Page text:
Presidential Pen Pals
Their loyalty has earned them access to the most exclusive zip code and fax number in America: the ones that get letters straight to the Oval Office
By Karen Tumulty
(TIME, January 27) -- In a season when Washington is turning itself inside out over the issue of access to the President--who has it, how much did they have to pay to get it, what did they get in return--it turns out that the most valuable scrap of information to have is a nine-digit number. That number is a ZIP code, one that tells the White House post office to pluck that letter from the 15,000 addressed to Bill Clinton every day and slip it directly under the President's door. The people who know the code are Clinton's oldest friends and earliest allies. Few of them followed him to Washington, and maybe that is why they are the people he trusts to have his interests at heart. They are his private epistolary brain trust.
The President has groused that the biggest frustration of being in the White House is that it's so hard to get out of it, to know what is going on out there in America and to benefit from unfiltered common sense. And so when his Georgetown University hallmate David Matter complained in September about the way the organ-donor system allocates livers for transplant, with people in one city waiting months while patients elsewhere can expect them in less than two weeks, the Department of Health and Human Services was ordered to take a new look at who should get to the top of the list. Last spring Carolyn Staley wrote to chide the President about his promise that improving education would be his legacy. Was he aware, she wondered, that he had produced a budget that would cut spending for adult literacy to a level below what it was in the Bush Administration? The next thing she knew, Staley got a call from the budget analyst on whose desk her note had landed. "And who, exactly, are you?" he inquired rather nervously. The deputy director of the National Institute for Literacy, it turns out, and a preacher's kid who grew up next door to Billy Clinton. Adult-education programs are now scheduled to receive a $95 million boost in this year's presidential budget.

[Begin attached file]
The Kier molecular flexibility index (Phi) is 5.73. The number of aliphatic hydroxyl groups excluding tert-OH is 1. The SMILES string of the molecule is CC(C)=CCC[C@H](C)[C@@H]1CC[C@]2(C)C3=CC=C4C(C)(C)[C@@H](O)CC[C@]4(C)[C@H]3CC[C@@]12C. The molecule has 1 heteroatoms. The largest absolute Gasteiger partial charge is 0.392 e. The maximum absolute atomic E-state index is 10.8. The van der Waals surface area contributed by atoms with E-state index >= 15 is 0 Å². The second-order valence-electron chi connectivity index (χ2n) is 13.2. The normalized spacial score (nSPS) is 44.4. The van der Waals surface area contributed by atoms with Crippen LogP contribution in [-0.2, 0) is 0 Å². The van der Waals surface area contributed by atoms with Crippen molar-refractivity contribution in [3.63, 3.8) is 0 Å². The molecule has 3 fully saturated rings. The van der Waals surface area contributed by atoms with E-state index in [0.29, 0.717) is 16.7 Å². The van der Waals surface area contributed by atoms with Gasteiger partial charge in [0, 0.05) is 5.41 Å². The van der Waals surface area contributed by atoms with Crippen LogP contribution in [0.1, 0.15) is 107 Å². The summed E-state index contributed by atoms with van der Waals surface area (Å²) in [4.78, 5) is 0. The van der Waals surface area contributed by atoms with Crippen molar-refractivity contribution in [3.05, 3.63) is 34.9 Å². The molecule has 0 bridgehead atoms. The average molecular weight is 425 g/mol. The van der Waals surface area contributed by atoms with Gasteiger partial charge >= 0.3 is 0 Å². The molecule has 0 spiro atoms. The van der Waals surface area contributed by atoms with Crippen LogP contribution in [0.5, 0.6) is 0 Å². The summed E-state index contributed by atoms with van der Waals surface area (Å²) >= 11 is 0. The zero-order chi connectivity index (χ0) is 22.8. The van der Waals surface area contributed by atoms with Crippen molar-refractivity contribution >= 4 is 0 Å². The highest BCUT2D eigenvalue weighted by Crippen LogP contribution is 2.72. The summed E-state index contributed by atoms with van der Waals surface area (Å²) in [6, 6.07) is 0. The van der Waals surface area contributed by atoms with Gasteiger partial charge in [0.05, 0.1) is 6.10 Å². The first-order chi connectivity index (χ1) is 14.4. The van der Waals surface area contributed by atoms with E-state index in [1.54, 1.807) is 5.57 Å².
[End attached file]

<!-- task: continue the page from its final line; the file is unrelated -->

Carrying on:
The idea of a special ZIP code was George Bush's, but Clinton adopted it shortly after he was elected and soon added a fax number as well. Clinton has given it out to strangers when he wants to hear their stories in full. But most often it's a way for people like Staley to bypass regular channels, which once left her in tears after she'd poured quarter after quarter into a phone at Washington's National Airport. From the day she was handed the magic number, Staley has been faxing a stream of jokes, gossip and encouragement. "Hello from one essential government worker to another," she wrote the day after the first government shutdown began in 1995. "I'm only hearing support for your refusal to sign a bill you don't believe in."
It may surprise some that a poll-obsessed President who checked the numbers before deciding where to vacation could be guided by such unscientific advice. Yet Clinton has said that poring over these missives is an indispensable part of the three or four hours of private time that chief of staff Erskine Bowles has built into each presidential day. They arrive, sometimes a hundred in a week, sometimes 500. About twice a month, he hears from Mauria Aspell, who was the only other non-Catholic at St. John's parish school in Hot Springs, Arkansas. The two shared many hours in an otherwise empty classroom while the rest of the second grade was at Mass. Says Aspell: "It helps him have a window to his past, and the things that touched his life."